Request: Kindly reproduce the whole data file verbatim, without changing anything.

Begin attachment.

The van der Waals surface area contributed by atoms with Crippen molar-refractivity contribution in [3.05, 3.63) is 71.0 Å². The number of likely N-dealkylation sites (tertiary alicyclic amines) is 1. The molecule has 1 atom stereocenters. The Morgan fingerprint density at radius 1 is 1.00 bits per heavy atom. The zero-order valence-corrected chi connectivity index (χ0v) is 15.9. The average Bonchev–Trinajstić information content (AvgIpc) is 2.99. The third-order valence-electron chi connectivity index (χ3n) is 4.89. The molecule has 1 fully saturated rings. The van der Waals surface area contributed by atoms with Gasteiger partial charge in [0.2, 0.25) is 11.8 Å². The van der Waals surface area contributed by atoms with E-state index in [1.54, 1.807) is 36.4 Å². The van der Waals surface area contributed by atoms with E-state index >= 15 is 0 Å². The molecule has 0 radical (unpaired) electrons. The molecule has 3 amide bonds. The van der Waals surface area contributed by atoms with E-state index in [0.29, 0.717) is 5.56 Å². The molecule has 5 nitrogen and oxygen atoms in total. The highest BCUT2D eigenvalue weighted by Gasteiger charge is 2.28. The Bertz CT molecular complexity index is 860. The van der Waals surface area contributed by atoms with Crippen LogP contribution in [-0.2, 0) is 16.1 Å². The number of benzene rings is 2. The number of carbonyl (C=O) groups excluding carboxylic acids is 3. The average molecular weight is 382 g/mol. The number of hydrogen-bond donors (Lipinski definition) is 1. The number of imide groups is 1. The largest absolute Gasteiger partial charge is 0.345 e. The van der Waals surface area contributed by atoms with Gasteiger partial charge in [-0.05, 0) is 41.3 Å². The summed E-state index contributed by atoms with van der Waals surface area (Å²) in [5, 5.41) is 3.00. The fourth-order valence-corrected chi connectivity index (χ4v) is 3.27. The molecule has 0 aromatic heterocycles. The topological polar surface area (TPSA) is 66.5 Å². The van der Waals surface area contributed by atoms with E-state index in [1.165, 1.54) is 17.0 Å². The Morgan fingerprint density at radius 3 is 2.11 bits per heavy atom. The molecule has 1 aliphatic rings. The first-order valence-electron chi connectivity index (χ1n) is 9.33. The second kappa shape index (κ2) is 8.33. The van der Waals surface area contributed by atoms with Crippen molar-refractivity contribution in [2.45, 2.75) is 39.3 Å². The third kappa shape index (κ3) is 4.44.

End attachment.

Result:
The van der Waals surface area contributed by atoms with Crippen molar-refractivity contribution in [3.05, 3.63) is 71.0 Å². The number of likely N-dealkylation sites (tertiary alicyclic amines) is 1. The molecule has 1 atom stereocenters. The Morgan fingerprint density at radius 1 is 1.00 bits per heavy atom. The zero-order valence-corrected chi connectivity index (χ0v) is 15.9. The average Bonchev–Trinajstić information content (AvgIpc) is 2.99. The third-order valence-electron chi connectivity index (χ3n) is 4.89. The molecule has 1 fully saturated rings. The van der Waals surface area contributed by atoms with Gasteiger partial charge in [0.2, 0.25) is 11.8 Å². The van der Waals surface area contributed by atoms with E-state index in [1.54, 1.807) is 36.4 Å². The van der Waals surface area contributed by atoms with E-state index >= 15 is 0 Å². The molecule has 0 radical (unpaired) electrons. The molecule has 3 amide bonds. The van der Waals surface area contributed by atoms with E-state index in [0.29, 0.717) is 5.56 Å². The molecule has 5 nitrogen and oxygen atoms in total. The highest BCUT2D eigenvalue weighted by Gasteiger charge is 2.28. The Bertz CT molecular complexity index is 860. The van der Waals surface area contributed by atoms with Crippen LogP contribution in [-0.2, 0) is 16.1 Å². The number of benzene rings is 2. The number of carbonyl (C=O) groups excluding carboxylic acids is 3. The average molecular weight is 382 g/mol. The number of hydrogen-bond donors (Lipinski definition) is 1. The number of imide groups is 1. The largest absolute Gasteiger partial charge is 0.345 e. The van der Waals surface area contributed by atoms with Gasteiger partial charge in [-0.05, 0) is 41.3 Å². The summed E-state index contributed by atoms with van der Waals surface area (Å²) in [5, 5.41) is 3.00. The fourth-order valence-corrected chi connectivity index (χ4v) is 3.27. The molecule has 0 aromatic heterocycles. The topological polar surface area (TPSA) is 66.5 Å². The van der Waals surface area contributed by atoms with E-state index in [1.165, 1.54) is 17.0 Å². The Morgan fingerprint density at radius 3 is 2.11 bits per heavy atom. The molecule has 1 aliphatic rings. The first-order valence-electron chi connectivity index (χ1n) is 9.33. The second kappa shape index (κ2) is 8.33. The van der Waals surface area contributed by atoms with Crippen molar-refractivity contribution in [2.45, 2.75) is 39.3 Å². The third kappa shape index (κ3) is 4.44.